Berlinale 2016: Inheriting Uncle Howard - An Interview With Aaron Brookner

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Stories don’t just tell themselves. Legacies don’t just get passed on. History isn’t preserved unless you take action, and do something with it.

Director Aaron Brookner is talking about his uncle, Howard. 

After filmmaker Howard Brookner died of AIDS in 1989, his body of work was in danger of being lost. His nephew, Aaron Brookner, decided to preserve his uncle’s legacy and digitalize his first film, the cult classic, “Burroughs: The Movie.” Aaron then made a documentary about the process of saving his uncle’s film. Aaron’s documentary “Uncle Howard” premiered at Sundance and just screened at the Berlinale. I asked him a few questions about "Uncle Howard": 

A still from the film, "Uncle Howard," a film about Howard Brookner, directed by his nephew, Aaron Brookner.
Credit Howard Brookner Archive

“Why was this an important story to tell?” I ask.

“In the late 70s, New York was blossoming,” replies Brookner. “It was creating so much forward ideas, so much forward thinking art. AIDS came along and with it came, you know, right-wing politics [which] inserted itself into the artistic haven that was New York City. People got wise and saw there was really cheap real estate to take in New York, and everything culminated with the AIDS epidemic. By the end of the 80s, it just totally killed this whole movement."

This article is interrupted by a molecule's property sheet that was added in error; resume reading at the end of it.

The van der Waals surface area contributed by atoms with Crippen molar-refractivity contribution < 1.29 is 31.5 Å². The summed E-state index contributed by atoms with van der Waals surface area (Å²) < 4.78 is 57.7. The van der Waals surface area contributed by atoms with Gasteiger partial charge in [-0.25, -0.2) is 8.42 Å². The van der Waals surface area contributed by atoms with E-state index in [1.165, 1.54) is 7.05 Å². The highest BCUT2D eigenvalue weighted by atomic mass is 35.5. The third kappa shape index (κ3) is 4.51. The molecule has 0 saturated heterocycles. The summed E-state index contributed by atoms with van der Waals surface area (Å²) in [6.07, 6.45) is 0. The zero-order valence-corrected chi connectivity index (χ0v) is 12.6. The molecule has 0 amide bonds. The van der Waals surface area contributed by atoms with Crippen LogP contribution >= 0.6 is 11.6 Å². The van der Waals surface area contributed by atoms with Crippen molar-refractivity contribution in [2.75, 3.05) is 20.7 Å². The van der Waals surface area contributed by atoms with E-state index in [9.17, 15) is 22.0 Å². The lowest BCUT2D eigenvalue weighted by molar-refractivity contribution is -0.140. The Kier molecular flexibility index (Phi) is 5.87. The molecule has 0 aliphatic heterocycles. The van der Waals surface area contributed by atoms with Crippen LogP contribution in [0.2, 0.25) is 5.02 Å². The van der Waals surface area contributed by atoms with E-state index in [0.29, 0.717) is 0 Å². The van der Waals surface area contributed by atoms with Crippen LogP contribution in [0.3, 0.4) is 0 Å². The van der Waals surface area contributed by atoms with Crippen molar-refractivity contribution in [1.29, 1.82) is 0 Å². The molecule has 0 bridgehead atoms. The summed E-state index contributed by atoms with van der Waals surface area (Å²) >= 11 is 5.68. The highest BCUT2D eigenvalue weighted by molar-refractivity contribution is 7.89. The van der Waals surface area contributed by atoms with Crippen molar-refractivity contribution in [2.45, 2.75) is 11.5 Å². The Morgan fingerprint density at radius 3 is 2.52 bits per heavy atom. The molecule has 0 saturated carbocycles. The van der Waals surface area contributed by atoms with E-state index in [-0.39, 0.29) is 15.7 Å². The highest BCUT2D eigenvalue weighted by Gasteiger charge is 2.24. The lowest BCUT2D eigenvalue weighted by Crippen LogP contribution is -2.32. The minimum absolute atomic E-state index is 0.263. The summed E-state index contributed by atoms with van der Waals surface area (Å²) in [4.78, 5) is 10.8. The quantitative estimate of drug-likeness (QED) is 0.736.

Brookner adds, "I wanted to tell a story, because I wanted to shine a light on that time period so it wouldn’t get totally forgotten.”

“How do you feel about what you have inherited from your uncle?” I ask.

“I feel very fortunate and lucky to have had Uncle Howard in my life," remarks the director.  "I’ve learned so much from him: The gift of discovery, all of these things he left behind, these tools if you will - to see how he did what he did, exactly what he did, and learn from it.”

Photo of director Aaron Brookner at the 52nd New York Film Festival.
Credit Andrew H. Walker/Getty Images

“It did seem like the film would work very well as narrative fiction,” I mention.

“We actually are developing that. I was just so enthralled by the era and him navigating through all these crazy ups and downs. He was on this terrain. We started scripting it then. Now with the documentary done, we are developing a mini-series essentially, that would follow Howard as this guy from, you know, middle-class Jewish suburbia into this world of coming to terms with his homosexuality, his artistic tendencies, and you know, plummeting him into the epicenter of this all.”

"Uncle Howard’’ is a mix of gorgeous footage from New York in the 70s and 80s, with cameos from some of the most renowned filmmakers and artists to come out of this era. Very touching however, is the footage of Howard’s mother and grandmother as they come to terms with his short and extraordinary life.